John D. Styrsky, PhD

Associate Professor of Biology
Chair, Biology Department

John Styrsky


Degrees and Certifications

  • BS, Biology, Southwestern University, 1992
  • MS, Biology, Illinois State University, 1999
  • PhD, Entomology, Auburn University, 2006


  • Associate Professor of Biology: Lynchburg College, 2012-present
  • Assistant Professor of Biology: Lynchburg College, 2006-2012
  • Doctoral Fellow: Research Center for Ornithology, Max Planck Society, Germany
  • Graduate research assistant: Auburn University
  • Field biologist: The Nature Conservancy (Texas), Idaho Power Company (Idaho and Oregon), U.S. Fish and Wildlife Service (Idaho and Saskatchewan), USDA Forest Service (Oregon), Welder Wildlife Foundation (Texas)

Teaching Areas

  • Introductory Biology (majors and non-majors)
  • Animal Biology
  • Entomology
  • Ornithology
  • Ecology

Professional Interests/Research

I am a broadly trained ecologist with interests that range from behavioral ecology to life-history ecology to community ecology. I have worked extensively with both birds and insects. The most recent focus of my work has been on mutualisms. Current work in this area asks questions about the ecological consequences of mutualisms between invasive ants and honeydew-producing hemipterans, and the novel exploitation of a mutualism between Pseudomyrmex ants and their host plant Acaciaby orb-weaving spiders. I address research questions experimentally in both greenhouse and field settings. I also strongly value investigations of basic natural history to test and develop ecological theory.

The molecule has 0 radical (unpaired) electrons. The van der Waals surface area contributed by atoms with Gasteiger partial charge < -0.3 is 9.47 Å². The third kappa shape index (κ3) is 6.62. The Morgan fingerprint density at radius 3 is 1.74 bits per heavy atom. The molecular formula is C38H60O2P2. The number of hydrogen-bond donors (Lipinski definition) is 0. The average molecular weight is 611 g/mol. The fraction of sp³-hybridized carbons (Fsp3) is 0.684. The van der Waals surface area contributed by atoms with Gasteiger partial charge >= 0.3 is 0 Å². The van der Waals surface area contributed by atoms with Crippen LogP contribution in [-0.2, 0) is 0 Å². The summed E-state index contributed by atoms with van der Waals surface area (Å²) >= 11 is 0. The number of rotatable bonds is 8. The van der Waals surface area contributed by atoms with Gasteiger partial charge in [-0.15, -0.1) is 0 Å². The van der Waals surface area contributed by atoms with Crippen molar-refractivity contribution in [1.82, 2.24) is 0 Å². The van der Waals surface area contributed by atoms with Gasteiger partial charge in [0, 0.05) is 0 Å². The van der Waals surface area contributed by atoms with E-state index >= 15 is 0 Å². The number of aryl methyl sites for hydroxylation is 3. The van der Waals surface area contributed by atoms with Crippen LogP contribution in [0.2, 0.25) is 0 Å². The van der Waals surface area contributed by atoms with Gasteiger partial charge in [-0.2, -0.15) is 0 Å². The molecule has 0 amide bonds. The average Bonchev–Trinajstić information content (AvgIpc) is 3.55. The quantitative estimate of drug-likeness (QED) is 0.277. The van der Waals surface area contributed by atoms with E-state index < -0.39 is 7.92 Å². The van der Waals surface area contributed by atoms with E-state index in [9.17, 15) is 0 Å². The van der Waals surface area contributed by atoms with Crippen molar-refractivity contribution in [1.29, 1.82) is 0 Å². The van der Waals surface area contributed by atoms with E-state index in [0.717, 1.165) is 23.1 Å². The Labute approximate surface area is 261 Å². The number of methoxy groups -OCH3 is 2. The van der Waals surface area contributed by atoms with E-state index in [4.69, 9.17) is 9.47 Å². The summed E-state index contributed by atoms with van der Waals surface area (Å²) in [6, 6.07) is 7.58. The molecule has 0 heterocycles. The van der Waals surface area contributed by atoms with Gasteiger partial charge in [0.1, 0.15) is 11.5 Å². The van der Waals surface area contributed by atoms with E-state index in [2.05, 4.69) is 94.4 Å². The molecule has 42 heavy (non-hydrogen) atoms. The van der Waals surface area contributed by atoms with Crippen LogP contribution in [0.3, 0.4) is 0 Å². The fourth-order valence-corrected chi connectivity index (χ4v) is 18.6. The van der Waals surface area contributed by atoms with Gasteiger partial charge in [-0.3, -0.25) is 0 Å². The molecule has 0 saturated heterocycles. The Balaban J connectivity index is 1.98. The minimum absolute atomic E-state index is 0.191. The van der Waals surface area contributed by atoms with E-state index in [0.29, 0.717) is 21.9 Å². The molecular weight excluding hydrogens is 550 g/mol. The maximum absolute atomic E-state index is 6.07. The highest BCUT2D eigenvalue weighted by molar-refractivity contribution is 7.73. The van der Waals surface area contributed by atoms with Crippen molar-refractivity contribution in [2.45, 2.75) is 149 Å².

Selected examples of my work (asterisks indicate undergraduate contributors):

  • J.D. Styrsky. 2014. An orb-weaver spider exploits an ant-acacia mutualism for enemy-free space. Ecology and Evolution 4:276-283.
  • Garcia, K.* and J.D. Styrsky. 2013. An orb-weaver spider eludes plant-defending acacia ants by hiding in plain sight. Ecological Entomology 28:230-237.
  • Styrsky, J.D. and Eubanks, M.D. 2010. A facultative mutualism between cotton aphids and an invasive ant indirectly benefits plant reproduction. Ecological Entomology 35:190-199.
  • Robinson, W.D., Styrsky, J.D., Payne, B.J.*, Harper, R.G., and Thompson, C.F. 2008. Why are incubation periods longer in the tropics? A common-garden experiment reveals it is all in the egg. American Naturalist 171:532-535.
  • Styrsky, J.D. and Eubanks, M.D. 2007. Ecological consequences of interactions between ants and honeydew-producing insects. Proceedings of the Royal Society of London, Series B 274:151-164.
  • Styrsky, J.D., Berthold, P., and Robinson, W.D. 2004. Endogenous control of migration and the influence of photoperiod in an intratropical migrant, the yellow-green vireo. Animal Behaviour 67: 1141-1149.
  • Styrsky, J.D. and Styrsky, J.N. 2003. Golden-fronted Woodpecker provisions nestlings with small mammal prey. Wilson Bulletin 115: 97-98.
  • Styrsky, J.D., Eckerle, K.P., and Thompson, C.F. 1999. Fitness-related consequences of egg mass in nestling house wrens. Proceedings of the Royal Society of London, Series B 266: 1253-1258.

Professional Associations and Affiliations

  • American Ornithologists’ Union
  • Ecological Society of America
  • Entomological Society of America